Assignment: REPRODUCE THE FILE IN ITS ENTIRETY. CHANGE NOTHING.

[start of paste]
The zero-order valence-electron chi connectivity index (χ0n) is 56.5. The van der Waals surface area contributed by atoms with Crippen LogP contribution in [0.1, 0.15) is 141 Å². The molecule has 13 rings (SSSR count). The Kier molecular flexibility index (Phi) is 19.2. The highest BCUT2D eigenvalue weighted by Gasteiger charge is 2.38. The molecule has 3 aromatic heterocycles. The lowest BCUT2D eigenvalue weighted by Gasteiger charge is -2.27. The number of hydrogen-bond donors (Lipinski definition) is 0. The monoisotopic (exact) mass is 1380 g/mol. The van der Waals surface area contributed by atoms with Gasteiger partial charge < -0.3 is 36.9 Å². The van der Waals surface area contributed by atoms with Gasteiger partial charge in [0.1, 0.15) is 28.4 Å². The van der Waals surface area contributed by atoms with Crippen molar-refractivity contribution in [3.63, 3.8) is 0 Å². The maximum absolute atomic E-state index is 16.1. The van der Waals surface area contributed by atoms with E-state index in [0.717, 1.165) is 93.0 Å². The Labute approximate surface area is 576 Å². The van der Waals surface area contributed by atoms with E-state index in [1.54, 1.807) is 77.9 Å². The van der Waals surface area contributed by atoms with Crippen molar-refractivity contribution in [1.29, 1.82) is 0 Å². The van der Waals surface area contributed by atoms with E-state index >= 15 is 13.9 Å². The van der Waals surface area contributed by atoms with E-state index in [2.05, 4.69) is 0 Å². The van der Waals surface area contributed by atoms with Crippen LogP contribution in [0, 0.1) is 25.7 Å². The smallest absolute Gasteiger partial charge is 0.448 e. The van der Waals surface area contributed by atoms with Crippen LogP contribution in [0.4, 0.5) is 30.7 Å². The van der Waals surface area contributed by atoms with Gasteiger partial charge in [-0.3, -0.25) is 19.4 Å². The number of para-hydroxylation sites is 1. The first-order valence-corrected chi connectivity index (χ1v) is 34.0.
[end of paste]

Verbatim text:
The zero-order valence-electron chi connectivity index (χ0n) is 56.5. The van der Waals surface area contributed by atoms with Crippen LogP contribution in [0.1, 0.15) is 141 Å². The molecule has 13 rings (SSSR count). The Kier molecular flexibility index (Phi) is 19.2. The highest BCUT2D eigenvalue weighted by Gasteiger charge is 2.38. The molecule has 3 aromatic heterocycles. The lowest BCUT2D eigenvalue weighted by Gasteiger charge is -2.27. The number of hydrogen-bond donors (Lipinski definition) is 0. The monoisotopic (exact) mass is 1380 g/mol. The van der Waals surface area contributed by atoms with Gasteiger partial charge < -0.3 is 36.9 Å². The van der Waals surface area contributed by atoms with Gasteiger partial charge in [0.1, 0.15) is 28.4 Å². The van der Waals surface area contributed by atoms with Crippen molar-refractivity contribution in [3.63, 3.8) is 0 Å². The maximum absolute atomic E-state index is 16.1. The van der Waals surface area contributed by atoms with E-state index in [0.717, 1.165) is 93.0 Å². The Labute approximate surface area is 576 Å². The van der Waals surface area contributed by atoms with E-state index in [1.54, 1.807) is 77.9 Å². The van der Waals surface area contributed by atoms with Crippen molar-refractivity contribution in [1.29, 1.82) is 0 Å². The van der Waals surface area contributed by atoms with E-state index >= 15 is 13.9 Å². The van der Waals surface area contributed by atoms with E-state index in [2.05, 4.69) is 0 Å². The van der Waals surface area contributed by atoms with Crippen LogP contribution in [0, 0.1) is 25.7 Å². The smallest absolute Gasteiger partial charge is 0.448 e. The van der Waals surface area contributed by atoms with Crippen LogP contribution in [0.4, 0.5) is 30.7 Å². The van der Waals surface area contributed by atoms with Gasteiger partial charge in [-0.3, -0.25) is 19.4 Å². The number of para-hydroxylation sites is 1. The first-order valence-corrected chi connectivity index (χ1v) is 34.0.